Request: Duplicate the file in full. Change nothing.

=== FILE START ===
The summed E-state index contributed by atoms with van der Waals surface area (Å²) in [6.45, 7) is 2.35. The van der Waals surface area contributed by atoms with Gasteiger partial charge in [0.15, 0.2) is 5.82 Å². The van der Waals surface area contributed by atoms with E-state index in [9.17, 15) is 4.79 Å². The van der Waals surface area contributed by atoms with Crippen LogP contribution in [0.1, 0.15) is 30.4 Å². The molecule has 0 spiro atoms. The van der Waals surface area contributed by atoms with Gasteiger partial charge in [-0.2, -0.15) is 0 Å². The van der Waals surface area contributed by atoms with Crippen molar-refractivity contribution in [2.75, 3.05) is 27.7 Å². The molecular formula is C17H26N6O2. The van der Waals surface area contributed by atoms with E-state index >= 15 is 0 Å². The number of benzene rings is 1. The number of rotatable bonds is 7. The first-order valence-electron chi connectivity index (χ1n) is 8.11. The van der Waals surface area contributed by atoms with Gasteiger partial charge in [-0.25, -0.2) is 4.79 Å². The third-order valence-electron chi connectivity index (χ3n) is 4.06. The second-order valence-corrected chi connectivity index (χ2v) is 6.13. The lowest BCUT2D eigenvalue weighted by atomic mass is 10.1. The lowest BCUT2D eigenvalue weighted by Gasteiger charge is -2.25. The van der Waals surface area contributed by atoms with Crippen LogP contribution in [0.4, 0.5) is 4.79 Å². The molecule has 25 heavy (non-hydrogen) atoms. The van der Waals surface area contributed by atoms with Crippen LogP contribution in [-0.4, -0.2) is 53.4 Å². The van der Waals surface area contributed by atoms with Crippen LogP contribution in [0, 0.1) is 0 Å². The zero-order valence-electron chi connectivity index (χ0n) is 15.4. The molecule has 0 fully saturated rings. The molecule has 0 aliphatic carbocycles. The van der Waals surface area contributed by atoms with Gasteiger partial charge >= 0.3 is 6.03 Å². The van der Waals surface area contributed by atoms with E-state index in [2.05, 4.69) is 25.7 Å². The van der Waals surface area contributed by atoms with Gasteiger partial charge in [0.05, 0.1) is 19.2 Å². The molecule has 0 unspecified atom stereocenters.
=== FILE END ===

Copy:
The summed E-state index contributed by atoms with van der Waals surface area (Å²) in [6.45, 7) is 2.35. The van der Waals surface area contributed by atoms with Gasteiger partial charge in [0.15, 0.2) is 5.82 Å². The van der Waals surface area contributed by atoms with E-state index in [9.17, 15) is 4.79 Å². The van der Waals surface area contributed by atoms with Crippen LogP contribution in [0.1, 0.15) is 30.4 Å². The molecule has 0 spiro atoms. The van der Waals surface area contributed by atoms with Gasteiger partial charge in [-0.2, -0.15) is 0 Å². The van der Waals surface area contributed by atoms with Crippen molar-refractivity contribution in [2.75, 3.05) is 27.7 Å². The molecular formula is C17H26N6O2. The van der Waals surface area contributed by atoms with E-state index >= 15 is 0 Å². The number of benzene rings is 1. The number of rotatable bonds is 7. The first-order valence-electron chi connectivity index (χ1n) is 8.11. The van der Waals surface area contributed by atoms with Gasteiger partial charge in [-0.25, -0.2) is 4.79 Å². The third-order valence-electron chi connectivity index (χ3n) is 4.06. The second-order valence-corrected chi connectivity index (χ2v) is 6.13. The lowest BCUT2D eigenvalue weighted by atomic mass is 10.1. The lowest BCUT2D eigenvalue weighted by Gasteiger charge is -2.25. The van der Waals surface area contributed by atoms with Crippen LogP contribution in [0.4, 0.5) is 4.79 Å². The molecule has 25 heavy (non-hydrogen) atoms. The van der Waals surface area contributed by atoms with Crippen LogP contribution in [-0.4, -0.2) is 53.4 Å². The van der Waals surface area contributed by atoms with Crippen LogP contribution in [0, 0.1) is 0 Å². The zero-order valence-electron chi connectivity index (χ0n) is 15.4. The molecule has 0 fully saturated rings. The molecule has 0 aliphatic carbocycles. The van der Waals surface area contributed by atoms with Gasteiger partial charge >= 0.3 is 6.03 Å². The van der Waals surface area contributed by atoms with E-state index in [2.05, 4.69) is 25.7 Å². The van der Waals surface area contributed by atoms with Gasteiger partial charge in [0.05, 0.1) is 19.2 Å². The molecule has 0 unspecified atom stereocenters.